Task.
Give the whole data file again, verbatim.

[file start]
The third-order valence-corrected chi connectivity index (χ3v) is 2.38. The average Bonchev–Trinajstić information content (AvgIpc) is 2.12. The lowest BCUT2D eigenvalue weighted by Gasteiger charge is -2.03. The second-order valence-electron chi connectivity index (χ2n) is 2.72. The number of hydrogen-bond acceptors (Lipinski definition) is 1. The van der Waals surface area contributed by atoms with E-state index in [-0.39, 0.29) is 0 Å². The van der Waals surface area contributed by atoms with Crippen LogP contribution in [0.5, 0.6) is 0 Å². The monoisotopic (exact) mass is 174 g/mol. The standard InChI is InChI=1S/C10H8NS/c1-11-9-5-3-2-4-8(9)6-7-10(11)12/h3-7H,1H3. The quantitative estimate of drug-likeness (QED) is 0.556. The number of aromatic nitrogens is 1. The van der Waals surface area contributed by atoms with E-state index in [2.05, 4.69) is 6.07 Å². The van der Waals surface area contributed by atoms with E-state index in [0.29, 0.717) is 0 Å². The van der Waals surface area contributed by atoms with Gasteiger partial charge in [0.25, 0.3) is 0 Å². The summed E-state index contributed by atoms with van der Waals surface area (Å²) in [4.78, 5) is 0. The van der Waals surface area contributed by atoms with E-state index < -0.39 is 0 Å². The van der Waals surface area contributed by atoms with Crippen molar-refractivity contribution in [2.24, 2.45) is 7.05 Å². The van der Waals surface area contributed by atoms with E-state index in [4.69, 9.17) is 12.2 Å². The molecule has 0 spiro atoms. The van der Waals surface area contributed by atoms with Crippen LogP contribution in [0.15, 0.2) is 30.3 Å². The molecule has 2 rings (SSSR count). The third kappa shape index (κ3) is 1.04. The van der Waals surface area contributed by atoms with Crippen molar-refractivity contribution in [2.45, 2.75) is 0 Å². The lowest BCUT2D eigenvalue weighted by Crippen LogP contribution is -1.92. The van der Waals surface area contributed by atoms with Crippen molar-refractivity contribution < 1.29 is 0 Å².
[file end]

The third-order valence-corrected chi connectivity index (χ3v) is 2.38. The average Bonchev–Trinajstić information content (AvgIpc) is 2.12. The lowest BCUT2D eigenvalue weighted by Gasteiger charge is -2.03. The second-order valence-electron chi connectivity index (χ2n) is 2.72. The number of hydrogen-bond acceptors (Lipinski definition) is 1. The van der Waals surface area contributed by atoms with E-state index in [-0.39, 0.29) is 0 Å². The van der Waals surface area contributed by atoms with Crippen LogP contribution in [0.5, 0.6) is 0 Å². The monoisotopic (exact) mass is 174 g/mol. The standard InChI is InChI=1S/C10H8NS/c1-11-9-5-3-2-4-8(9)6-7-10(11)12/h3-7H,1H3. The quantitative estimate of drug-likeness (QED) is 0.556. The number of aromatic nitrogens is 1. The van der Waals surface area contributed by atoms with E-state index in [2.05, 4.69) is 6.07 Å². The van der Waals surface area contributed by atoms with E-state index in [0.29, 0.717) is 0 Å². The van der Waals surface area contributed by atoms with Gasteiger partial charge in [0.25, 0.3) is 0 Å². The summed E-state index contributed by atoms with van der Waals surface area (Å²) in [4.78, 5) is 0. The van der Waals surface area contributed by atoms with E-state index < -0.39 is 0 Å². The van der Waals surface area contributed by atoms with Crippen molar-refractivity contribution in [2.24, 2.45) is 7.05 Å². The van der Waals surface area contributed by atoms with E-state index in [4.69, 9.17) is 12.2 Å². The molecule has 0 spiro atoms. The van der Waals surface area contributed by atoms with Crippen LogP contribution in [0.15, 0.2) is 30.3 Å². The molecule has 2 rings (SSSR count). The third kappa shape index (κ3) is 1.04. The van der Waals surface area contributed by atoms with Crippen molar-refractivity contribution in [2.45, 2.75) is 0 Å². The lowest BCUT2D eigenvalue weighted by Crippen LogP contribution is -1.92. The van der Waals surface area contributed by atoms with Crippen molar-refractivity contribution < 1.29 is 0 Å².